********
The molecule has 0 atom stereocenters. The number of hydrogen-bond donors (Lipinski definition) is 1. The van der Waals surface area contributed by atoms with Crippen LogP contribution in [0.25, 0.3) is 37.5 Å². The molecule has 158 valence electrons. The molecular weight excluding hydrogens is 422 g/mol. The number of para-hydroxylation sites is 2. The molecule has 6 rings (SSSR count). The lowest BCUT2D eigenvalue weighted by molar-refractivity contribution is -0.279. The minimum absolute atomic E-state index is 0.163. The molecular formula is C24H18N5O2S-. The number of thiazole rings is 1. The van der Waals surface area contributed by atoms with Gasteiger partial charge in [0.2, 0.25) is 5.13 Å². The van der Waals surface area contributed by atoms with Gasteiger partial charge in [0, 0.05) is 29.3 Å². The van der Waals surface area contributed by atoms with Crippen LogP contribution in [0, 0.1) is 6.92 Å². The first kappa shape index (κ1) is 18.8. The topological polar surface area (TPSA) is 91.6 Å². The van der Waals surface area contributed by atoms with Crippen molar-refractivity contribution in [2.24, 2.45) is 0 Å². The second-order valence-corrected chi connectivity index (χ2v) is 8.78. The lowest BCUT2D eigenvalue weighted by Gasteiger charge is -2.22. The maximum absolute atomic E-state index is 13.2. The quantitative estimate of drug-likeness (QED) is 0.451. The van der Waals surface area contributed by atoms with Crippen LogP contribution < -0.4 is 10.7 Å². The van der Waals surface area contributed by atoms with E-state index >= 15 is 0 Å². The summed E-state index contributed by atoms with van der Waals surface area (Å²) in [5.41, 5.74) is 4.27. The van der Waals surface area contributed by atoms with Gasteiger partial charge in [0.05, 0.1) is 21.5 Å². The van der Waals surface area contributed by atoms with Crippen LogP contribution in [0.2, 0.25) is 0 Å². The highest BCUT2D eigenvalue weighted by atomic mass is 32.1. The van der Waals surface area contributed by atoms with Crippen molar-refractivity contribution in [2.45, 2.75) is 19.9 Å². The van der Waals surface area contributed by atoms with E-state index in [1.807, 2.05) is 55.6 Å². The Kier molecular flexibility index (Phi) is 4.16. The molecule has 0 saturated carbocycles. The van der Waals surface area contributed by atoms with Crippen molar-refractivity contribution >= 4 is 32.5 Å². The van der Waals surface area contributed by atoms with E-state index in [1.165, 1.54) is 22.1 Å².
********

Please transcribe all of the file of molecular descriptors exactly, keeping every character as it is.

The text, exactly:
The molecule has 0 atom stereocenters. The number of hydrogen-bond donors (Lipinski definition) is 1. The van der Waals surface area contributed by atoms with Crippen LogP contribution in [0.25, 0.3) is 37.5 Å². The molecule has 158 valence electrons. The molecular weight excluding hydrogens is 422 g/mol. The number of para-hydroxylation sites is 2. The molecule has 6 rings (SSSR count). The lowest BCUT2D eigenvalue weighted by molar-refractivity contribution is -0.279. The minimum absolute atomic E-state index is 0.163. The molecular formula is C24H18N5O2S-. The number of thiazole rings is 1. The van der Waals surface area contributed by atoms with Gasteiger partial charge in [0.2, 0.25) is 5.13 Å². The van der Waals surface area contributed by atoms with Gasteiger partial charge in [0, 0.05) is 29.3 Å². The van der Waals surface area contributed by atoms with Crippen LogP contribution in [0, 0.1) is 6.92 Å². The first kappa shape index (κ1) is 18.8. The topological polar surface area (TPSA) is 91.6 Å². The van der Waals surface area contributed by atoms with Crippen molar-refractivity contribution in [2.24, 2.45) is 0 Å². The second-order valence-corrected chi connectivity index (χ2v) is 8.78. The lowest BCUT2D eigenvalue weighted by Gasteiger charge is -2.22. The maximum absolute atomic E-state index is 13.2. The quantitative estimate of drug-likeness (QED) is 0.451. The van der Waals surface area contributed by atoms with Crippen LogP contribution < -0.4 is 10.7 Å². The van der Waals surface area contributed by atoms with E-state index >= 15 is 0 Å². The summed E-state index contributed by atoms with van der Waals surface area (Å²) in [5.41, 5.74) is 4.27. The van der Waals surface area contributed by atoms with Gasteiger partial charge in [0.05, 0.1) is 21.5 Å². The van der Waals surface area contributed by atoms with Crippen LogP contribution in [0.2, 0.25) is 0 Å². The highest BCUT2D eigenvalue weighted by atomic mass is 32.1. The van der Waals surface area contributed by atoms with Crippen molar-refractivity contribution in [2.45, 2.75) is 19.9 Å². The van der Waals surface area contributed by atoms with E-state index in [1.807, 2.05) is 55.6 Å². The Kier molecular flexibility index (Phi) is 4.16. The molecule has 0 saturated carbocycles. The van der Waals surface area contributed by atoms with Crippen molar-refractivity contribution >= 4 is 32.5 Å². The van der Waals surface area contributed by atoms with E-state index in [1.165, 1.54) is 22.1 Å².